“Come on, get in and I’ll drive you to him.” Walter said. The two raced off in the cart.
When they got close enough for Lawson to see the body, he told Walter to stop. He did and Lawson got out. He took the time to look the area over hoping to sort of get a feel for the situation.
“Walter, I need you to go back the way you came and get ready to bring the M.E. out. Then got back for the investigators.”
“Yes, sir Chief.” He headed back trying to stay on the pathway he came.
Lawson slowly walked over to the man looking for footprints and being very careful of where he put his feet. He did not want to disturb any evidence.
When he reached the man, he stood there and just looked around. He looked at where the man was sitting, according to Walter, and where the man lay on the ground. He looked for evidence of a struggle but found none. He looked for any signs of blood, but nothing. He looked for footprints around the bench and found several. There was a set that looked relatively fresh coming from the gravel parking area. He knew that if there were no signs of a struggle meant that the man was killed somewhere else and moved to the park bench. Why he wondered.
When Charles Mahoney, the M.E. arrived Walter brought him to where the body was.
“What have you got there, Chief,” Mahoney said as he came up to the scene.
For the past ten years Charles Mahoney was the M.E. for Rogers County which included Seven Roads.
“One male,” Chief Lawson said, “probably in his fifty’s, no wallet or I.D. There are no blood stains on the coat but there is on his shirt, no sign of a struggle. I did find this.”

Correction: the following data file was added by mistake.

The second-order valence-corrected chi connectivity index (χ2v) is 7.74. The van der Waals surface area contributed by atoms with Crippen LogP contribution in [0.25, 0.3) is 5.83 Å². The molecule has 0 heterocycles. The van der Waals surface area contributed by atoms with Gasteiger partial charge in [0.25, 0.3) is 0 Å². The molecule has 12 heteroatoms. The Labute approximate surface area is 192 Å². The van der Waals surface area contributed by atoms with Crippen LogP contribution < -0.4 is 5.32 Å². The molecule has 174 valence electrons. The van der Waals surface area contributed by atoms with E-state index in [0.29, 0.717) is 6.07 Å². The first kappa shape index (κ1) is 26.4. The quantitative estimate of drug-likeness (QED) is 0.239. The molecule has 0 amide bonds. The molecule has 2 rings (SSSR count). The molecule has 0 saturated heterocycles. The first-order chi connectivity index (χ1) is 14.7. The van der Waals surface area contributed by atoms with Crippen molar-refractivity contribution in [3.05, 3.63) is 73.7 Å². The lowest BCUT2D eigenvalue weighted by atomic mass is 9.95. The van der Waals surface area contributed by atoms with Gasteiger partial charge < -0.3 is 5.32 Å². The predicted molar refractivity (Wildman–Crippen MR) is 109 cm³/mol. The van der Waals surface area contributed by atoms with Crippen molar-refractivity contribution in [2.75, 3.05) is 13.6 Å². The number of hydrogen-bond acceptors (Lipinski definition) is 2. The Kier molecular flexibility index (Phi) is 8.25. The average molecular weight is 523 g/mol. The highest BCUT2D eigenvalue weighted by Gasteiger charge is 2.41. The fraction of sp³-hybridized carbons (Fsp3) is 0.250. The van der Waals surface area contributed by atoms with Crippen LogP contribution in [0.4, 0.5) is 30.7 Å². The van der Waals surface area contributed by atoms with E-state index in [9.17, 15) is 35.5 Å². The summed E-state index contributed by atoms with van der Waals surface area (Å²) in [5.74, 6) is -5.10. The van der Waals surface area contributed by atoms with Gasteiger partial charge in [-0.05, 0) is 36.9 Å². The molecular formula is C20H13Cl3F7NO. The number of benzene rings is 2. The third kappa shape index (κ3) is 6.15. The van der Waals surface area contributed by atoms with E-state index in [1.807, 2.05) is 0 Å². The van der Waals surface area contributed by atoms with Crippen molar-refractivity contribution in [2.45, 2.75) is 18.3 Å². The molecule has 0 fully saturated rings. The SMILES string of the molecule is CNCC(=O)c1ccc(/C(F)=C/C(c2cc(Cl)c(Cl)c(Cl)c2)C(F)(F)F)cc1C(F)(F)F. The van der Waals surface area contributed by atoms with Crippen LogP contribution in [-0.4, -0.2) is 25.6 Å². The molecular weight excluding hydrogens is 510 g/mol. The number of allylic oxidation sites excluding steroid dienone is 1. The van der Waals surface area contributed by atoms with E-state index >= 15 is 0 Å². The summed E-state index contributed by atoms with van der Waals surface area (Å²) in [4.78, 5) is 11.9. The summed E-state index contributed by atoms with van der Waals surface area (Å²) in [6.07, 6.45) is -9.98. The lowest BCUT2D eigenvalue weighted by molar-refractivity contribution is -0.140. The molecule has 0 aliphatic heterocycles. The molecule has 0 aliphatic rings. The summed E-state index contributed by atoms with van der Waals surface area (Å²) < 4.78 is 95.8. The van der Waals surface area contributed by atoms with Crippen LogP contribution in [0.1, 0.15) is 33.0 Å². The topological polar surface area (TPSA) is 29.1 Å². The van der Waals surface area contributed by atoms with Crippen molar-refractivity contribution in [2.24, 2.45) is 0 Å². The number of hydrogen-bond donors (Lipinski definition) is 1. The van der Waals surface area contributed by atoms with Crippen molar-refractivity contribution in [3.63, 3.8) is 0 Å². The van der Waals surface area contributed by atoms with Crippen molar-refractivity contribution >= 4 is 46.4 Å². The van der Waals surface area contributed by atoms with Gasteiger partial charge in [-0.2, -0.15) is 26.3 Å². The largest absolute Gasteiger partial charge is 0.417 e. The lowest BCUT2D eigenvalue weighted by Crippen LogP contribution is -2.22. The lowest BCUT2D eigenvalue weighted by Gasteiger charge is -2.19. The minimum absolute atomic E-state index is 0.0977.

He showed Mahoney the knife. “I Know I should have left it alone but …”
Mahoney took it and examined it. “Okay, so it’s a knife.”
The knife had an eight-inch blade with a slightly curved handle and blood on the blade.
“Yep, but a kitchen knife.” Lawson said as he watched Mahoney. “I found it sticking out of his chest just above his heart. I also found what I’m sure is a bullet hole, but no apparent GSR. And one more thing.” He pulled back the collar of the coat and revealed rope burns around the dead man’s neck.
“So, the guy was strangled with a rope, shot, then stabbed with a knife. This ought to be really interesting.” Mahoney laughed. “I’ll find out for sure what the cause of death when I get him back to the lab.”
Lawson looked up and over at officer Jacob’s and motioned for him to come to him.
Jacobs waved back and headed to him. “Yes boss, what’s up,” He said as he got close.
“Make sure you and Vinny check everything around here. If there is a shred of evidence, I want it. And make sure you get his fingerprints and the prints off the knife, then run em. I want to know who this guy is and why he is out here.”
“You got it Skipper.”